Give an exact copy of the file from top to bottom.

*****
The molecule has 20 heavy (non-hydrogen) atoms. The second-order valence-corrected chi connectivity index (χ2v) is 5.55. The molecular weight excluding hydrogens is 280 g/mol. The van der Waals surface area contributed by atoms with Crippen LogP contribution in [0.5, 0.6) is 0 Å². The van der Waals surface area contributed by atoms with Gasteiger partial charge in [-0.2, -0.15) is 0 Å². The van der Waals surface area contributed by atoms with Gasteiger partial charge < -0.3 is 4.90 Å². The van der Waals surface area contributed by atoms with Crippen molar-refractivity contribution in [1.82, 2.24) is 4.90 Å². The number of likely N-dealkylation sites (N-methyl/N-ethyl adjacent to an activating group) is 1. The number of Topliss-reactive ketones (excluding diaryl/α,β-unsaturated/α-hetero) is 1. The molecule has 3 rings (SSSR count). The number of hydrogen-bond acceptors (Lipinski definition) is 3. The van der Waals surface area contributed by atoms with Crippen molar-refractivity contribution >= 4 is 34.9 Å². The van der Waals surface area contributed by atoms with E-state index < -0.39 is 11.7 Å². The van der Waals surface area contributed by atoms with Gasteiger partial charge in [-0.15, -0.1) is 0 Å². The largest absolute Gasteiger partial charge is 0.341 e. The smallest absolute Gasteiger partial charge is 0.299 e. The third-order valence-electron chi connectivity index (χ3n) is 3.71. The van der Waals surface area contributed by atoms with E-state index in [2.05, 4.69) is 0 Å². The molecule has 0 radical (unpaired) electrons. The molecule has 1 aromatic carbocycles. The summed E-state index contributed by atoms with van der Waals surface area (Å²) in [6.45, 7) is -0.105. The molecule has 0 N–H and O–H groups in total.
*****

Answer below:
The molecule has 20 heavy (non-hydrogen) atoms. The second-order valence-corrected chi connectivity index (χ2v) is 5.55. The molecular weight excluding hydrogens is 280 g/mol. The van der Waals surface area contributed by atoms with Crippen LogP contribution in [0.5, 0.6) is 0 Å². The van der Waals surface area contributed by atoms with Gasteiger partial charge in [-0.2, -0.15) is 0 Å². The van der Waals surface area contributed by atoms with Gasteiger partial charge < -0.3 is 4.90 Å². The van der Waals surface area contributed by atoms with Crippen molar-refractivity contribution in [1.82, 2.24) is 4.90 Å². The number of likely N-dealkylation sites (N-methyl/N-ethyl adjacent to an activating group) is 1. The number of Topliss-reactive ketones (excluding diaryl/α,β-unsaturated/α-hetero) is 1. The molecule has 3 rings (SSSR count). The number of hydrogen-bond acceptors (Lipinski definition) is 3. The van der Waals surface area contributed by atoms with Crippen molar-refractivity contribution >= 4 is 34.9 Å². The van der Waals surface area contributed by atoms with E-state index < -0.39 is 11.7 Å². The van der Waals surface area contributed by atoms with Gasteiger partial charge in [-0.15, -0.1) is 0 Å². The largest absolute Gasteiger partial charge is 0.341 e. The smallest absolute Gasteiger partial charge is 0.299 e. The third-order valence-electron chi connectivity index (χ3n) is 3.71. The van der Waals surface area contributed by atoms with E-state index in [2.05, 4.69) is 0 Å². The molecule has 0 radical (unpaired) electrons. The molecule has 1 aromatic carbocycles. The summed E-state index contributed by atoms with van der Waals surface area (Å²) in [6.45, 7) is -0.105. The molecule has 0 N–H and O–H groups in total.